Rabban Sauma was a Nestorian Christian from Beijing who traveled to western Europe in the 1280s as a pilgrim and ambassador, seeking to forge an alliance between the Il-Khanate and the western European powers, to work together to defend the Crusader states against the Mamluks. Sauma was highly educated, and experienced in navigating numerous cultures; he spoke Syriac, Onggud, Persian, and Chinese, and on his journey to Europe had interpreters for French and Latin.
Having previously survived a lengthy journey from Beijing (known as Khanbaliq or Dadu at that time) to Persia, he set out in 1280 alongside a fellow pilgrim named Mark. They made their way all the way across Asia, to the shores of the Black Sea, but after failing repeatedly to secure passage across the sea to the Holy Land, they turned back, arriving back in Khanbaliq in 1286.
Sadly, Sauma's diplomatic documents do not survive today, but his journeys are known from European and other records.
Rabban Sauma and his entourage set out again in 1287, and made their way to the Il-Khanate capital of Tabriz, and then to Constantinople, where he visited the Hagia Sophia and the grave of Constantine. From there, they sailed to Naples, where he witnessed the battle of Sorrento, and the eruption of Mt. Etna. Sauma arrived in Rome to learn of the death of Pope Honorius IV. He spoke to a group of cardinals, who were pleased to hear that the Mongols were loyal to Rome, and eager to help them regain Palestine. However, the cardinals told Sauma they could not engage in fuller strategic or military discussions until a new Pope was selected.
The mission then made their way to Genoa and Paris, meeting with the rulers of Genoa and the king of France, and viewing relics. Sauma did not journey to England, but met with the English king in Bordeaux, where he officiated in a religious service and gave the Eucharist to the king of England, among others. Despite Catholic views of Nestorianism as heretical, Sauma emphasized his identity as a fellow Christian. He insisted he was not there to proselytize or missionize, but rather simply to visit saints' shrines and to receive blessings. As a result, Sauma was generally accepted by Latin Christians; one record of Sauma's Eucharist service related that "the process is different, but the meaning is the same."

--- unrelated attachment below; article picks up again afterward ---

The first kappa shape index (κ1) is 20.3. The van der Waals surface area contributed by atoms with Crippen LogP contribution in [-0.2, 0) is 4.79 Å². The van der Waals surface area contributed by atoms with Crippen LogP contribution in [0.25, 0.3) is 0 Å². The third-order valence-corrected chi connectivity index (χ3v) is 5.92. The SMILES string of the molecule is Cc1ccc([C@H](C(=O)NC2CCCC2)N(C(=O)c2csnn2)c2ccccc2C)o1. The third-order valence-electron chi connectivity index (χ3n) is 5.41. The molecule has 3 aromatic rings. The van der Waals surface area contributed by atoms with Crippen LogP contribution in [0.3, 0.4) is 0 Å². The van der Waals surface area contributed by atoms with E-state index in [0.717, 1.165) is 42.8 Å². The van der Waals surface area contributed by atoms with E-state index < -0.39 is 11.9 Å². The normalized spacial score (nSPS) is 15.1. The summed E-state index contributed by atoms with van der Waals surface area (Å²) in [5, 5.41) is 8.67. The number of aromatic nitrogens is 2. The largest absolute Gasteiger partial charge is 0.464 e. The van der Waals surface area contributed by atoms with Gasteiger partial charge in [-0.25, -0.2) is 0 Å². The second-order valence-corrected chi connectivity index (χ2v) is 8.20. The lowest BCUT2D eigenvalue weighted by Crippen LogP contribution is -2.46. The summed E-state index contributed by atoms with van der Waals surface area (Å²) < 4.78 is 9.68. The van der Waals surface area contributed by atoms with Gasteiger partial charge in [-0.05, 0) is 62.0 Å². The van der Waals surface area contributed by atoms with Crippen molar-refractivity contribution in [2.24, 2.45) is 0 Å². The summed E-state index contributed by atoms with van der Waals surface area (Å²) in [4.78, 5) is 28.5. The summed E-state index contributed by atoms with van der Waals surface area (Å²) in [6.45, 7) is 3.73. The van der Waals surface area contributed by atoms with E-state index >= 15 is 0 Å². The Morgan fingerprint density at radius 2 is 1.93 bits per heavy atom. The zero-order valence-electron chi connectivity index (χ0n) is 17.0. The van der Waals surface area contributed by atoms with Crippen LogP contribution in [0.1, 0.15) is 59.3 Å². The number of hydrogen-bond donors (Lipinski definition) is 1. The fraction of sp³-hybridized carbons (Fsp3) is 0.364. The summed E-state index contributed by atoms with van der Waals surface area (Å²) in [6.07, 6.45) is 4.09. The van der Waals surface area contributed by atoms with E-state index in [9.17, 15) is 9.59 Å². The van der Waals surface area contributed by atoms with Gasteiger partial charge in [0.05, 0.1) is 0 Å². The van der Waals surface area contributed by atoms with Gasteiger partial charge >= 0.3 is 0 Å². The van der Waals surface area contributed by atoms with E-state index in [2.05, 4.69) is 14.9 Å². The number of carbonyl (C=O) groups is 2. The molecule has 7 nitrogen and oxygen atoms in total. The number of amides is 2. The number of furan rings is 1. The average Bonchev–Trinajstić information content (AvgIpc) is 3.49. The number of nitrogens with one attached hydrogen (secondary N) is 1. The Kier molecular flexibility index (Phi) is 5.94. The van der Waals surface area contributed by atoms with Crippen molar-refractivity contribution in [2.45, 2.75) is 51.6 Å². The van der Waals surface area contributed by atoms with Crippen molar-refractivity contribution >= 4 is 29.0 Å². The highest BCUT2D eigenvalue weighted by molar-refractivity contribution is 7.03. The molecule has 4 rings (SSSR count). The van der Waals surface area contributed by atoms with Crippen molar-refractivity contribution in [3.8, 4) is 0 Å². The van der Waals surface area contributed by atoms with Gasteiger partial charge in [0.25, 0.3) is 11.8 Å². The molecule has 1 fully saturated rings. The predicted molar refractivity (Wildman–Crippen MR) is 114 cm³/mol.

Sauma and his men then returned to Rome, where a new Pope had by that time been installed. Sauma presented the new king with gifts, and received the Eucharist directly from the Pope, an insurmountable honor. Negotiations with the Papacy broke down, however, over the Pope's insistence that the Il-Khan had to be baptized before political or military alliances could be formed - the incorporation of a Mongol empire under the Papal monarchy was fundamentally incompatible, however, with the Mongol view of a religiously and culturally diverse empire under the Great Khan.
- Colleen Ho, "Rabban Sauma: A Medieval Eurasian Traveler & Diplomat of Many Identities," Shape Shifters: Journeys Across Terrains of Race and Identity conference, University of California, Santa Barbara, 18 March 2016.
- Rabban is a Jewish and Nestorian title for highly esteemed religious teachers. The term is closely related, linguistically, to "rabbi."